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Experts Analyze Impact of Obama's Speech on Race


Democratic presidential contender Barack Obama's recent speech on race has drawn both praise and criticism. But even Obama's critics acknowledge that he made a serious attempt to discuss a difficult and divisive issue with roots in the very beginning of the American republic. VOA National correspondent Jim Malone has been gathering some reaction to the Obama speech and has a report from Washington.

The immediate purpose of Obama's speech was to put some political distance between himself and his longtime pastor, Reverend Jeremiah Wright.

Some of Wright's sermons feature anti-white and anti-American comments that have been the subject of intense coverage in the U.S. news media.

But Obama also sought to spark a wider and more complicated discussion about race in America, a discussion Obama contends he is uniquely qualified to initiate.

"I am the son of a black man from Kenya and a white woman from Kansas," Obama said. "I have brothers, sisters, nieces, nephews, uncles and cousins, of every race and every hue, scattered across three continents, and for as long as I live, I will never forget that in no other country on Earth is my story even possible."

Among those who praised the speech was Ron Walters, a longtime analyst of race and politics at the University of Maryland.

"I think he thought, and his campaign thought, that this was an opportunity to add the issue of race to those things that they were talking about in terms of trying to define change," he said. "And so I think that this was a courageous move in his part because he also tied his campaign to it, and he challenged the American people to accept his perspective."

In his speech, Senator Obama condemned the divisive comments by Reverend Wright, but also quickly added that he would not disown him.

Obama also sought to explain Wright's statements in the context of a generation where the memories of racial humiliation and fear remain fresh.

"The anger is real, it is powerful, and to simply wish it away, to condemn it without understanding its roots, only serves to widen the chasm of misunderstanding that exists between the races," Obama said.

But Obama also discussed anger and resentments over race among whites. He noted, for example, that his white grandmother occasionally uttered racial and ethnic stereotypes that made him cringe.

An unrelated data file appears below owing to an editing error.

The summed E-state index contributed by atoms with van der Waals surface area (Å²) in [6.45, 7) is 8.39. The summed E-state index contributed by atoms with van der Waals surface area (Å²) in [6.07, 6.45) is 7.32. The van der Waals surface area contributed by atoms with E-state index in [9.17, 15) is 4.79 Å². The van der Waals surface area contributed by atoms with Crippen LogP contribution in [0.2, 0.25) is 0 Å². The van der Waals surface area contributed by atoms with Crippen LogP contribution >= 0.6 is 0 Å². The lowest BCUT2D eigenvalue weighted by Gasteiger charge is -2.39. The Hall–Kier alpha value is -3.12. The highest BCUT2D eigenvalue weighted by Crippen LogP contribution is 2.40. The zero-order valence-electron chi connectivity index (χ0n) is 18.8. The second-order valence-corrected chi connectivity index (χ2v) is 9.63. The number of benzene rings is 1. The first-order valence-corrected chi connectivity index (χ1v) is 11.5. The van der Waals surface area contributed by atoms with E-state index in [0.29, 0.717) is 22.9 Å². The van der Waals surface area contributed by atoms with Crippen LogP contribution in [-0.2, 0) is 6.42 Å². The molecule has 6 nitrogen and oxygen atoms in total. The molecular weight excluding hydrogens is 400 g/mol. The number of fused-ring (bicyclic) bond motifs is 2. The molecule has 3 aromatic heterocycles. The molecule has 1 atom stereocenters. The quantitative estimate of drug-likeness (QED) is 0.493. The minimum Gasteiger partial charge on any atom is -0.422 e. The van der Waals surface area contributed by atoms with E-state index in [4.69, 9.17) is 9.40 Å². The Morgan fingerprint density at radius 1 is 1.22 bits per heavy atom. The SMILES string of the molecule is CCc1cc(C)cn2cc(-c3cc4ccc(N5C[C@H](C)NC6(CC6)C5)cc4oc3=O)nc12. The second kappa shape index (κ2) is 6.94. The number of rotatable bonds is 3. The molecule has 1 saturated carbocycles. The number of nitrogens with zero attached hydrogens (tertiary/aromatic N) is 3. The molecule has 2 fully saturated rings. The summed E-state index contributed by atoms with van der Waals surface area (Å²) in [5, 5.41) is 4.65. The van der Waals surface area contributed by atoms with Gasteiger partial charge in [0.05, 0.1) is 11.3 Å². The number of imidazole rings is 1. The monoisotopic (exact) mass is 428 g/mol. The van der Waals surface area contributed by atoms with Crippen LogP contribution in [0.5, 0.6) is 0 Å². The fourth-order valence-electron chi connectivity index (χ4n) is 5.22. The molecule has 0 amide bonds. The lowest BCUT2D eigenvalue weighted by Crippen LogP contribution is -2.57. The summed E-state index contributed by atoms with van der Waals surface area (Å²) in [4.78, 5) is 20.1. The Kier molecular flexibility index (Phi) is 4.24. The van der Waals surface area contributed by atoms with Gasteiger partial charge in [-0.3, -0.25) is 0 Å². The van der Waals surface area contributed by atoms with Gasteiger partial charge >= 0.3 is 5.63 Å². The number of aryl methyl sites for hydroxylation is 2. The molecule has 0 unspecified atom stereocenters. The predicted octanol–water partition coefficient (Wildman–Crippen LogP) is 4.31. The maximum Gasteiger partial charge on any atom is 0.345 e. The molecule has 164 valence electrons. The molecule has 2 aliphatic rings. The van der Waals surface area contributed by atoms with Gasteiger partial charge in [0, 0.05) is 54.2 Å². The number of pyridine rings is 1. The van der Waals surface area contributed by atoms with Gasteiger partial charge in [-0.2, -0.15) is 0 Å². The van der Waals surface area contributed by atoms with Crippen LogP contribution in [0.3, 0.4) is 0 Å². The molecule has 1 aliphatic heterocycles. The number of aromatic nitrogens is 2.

Analyst Ron Walters says Obama was able to use his own background to his advantage.

"I think that the spotlight on him because of his background gave him a chance to speak to both sides of the issue in a way that probably no other American black politician certainly could have done, and I think it lent credibility to both sides of the issue," Obama said.

Reaction to the speech has been mixed.

Former civil rights activist Roger Wilkins is a professor of history at George Mason University in Virginia.

Wilkins told the CSPAN public affairs network that Obama's speech highlights how much more needs to be done in the U.S. to address racial issues.

"There is not a lot of easy social integration in our society and in our educational facilities. There is still a lot of segregation in housing and in education," he said.

On the other hand, some conservative critics said Obama spent too much time on the larger issue of race and not enough on putting distance between himself and Reverend Wright.

Fred Barnes is an editor of the Weekly Standard magazine and a guest on VOA's Issues in the News program.

"He did not deal enough with the question of the Reverend Jeremiah Wright, who he says led him to become a Christian and was his spiritual leader and mentor, and yet who has made all these statements in sermons that the church sells tapes of about the U.S. government having invented AIDS so it could inflict it on the black population," Barnes said.

Whether the speech will help Obama politically remains to be seen. Some recent polls in the wake of the Wright controversy have shown Obama slipping against both his Democratic rival, Hillary Clinton, and the presumptive Republican presidential nominee, Senator John McCain.

The speech was obviously a plus for New Mexico Governor Bill Richardson, who mentioned it when he endorsed Obama's presidential bid last week.

"Senator Obama has started a discussion in this country that is long overdue, and rejects the politics of pitting race against race," Richardson said. "He understands clearly that only by bringing people together and by bridging our differences can we succeed together as Americans."

In his speech, Obama made an appeal for unity and presented an optimistic view on the willingness of most Americans to try and work through some of the racial issues that continue to divide the country.

"What we know, what we have seen, is that America can change," Obama said. "That is the true genius of this nation. What we have already achieved gives us hope, the audacity to hope, for what we can and must achieve tomorrow."

Political analysts and civil rights activists say the results of the Democratic nomination fight and the general election will have a lot to say about whether Obama's optimism is justified.

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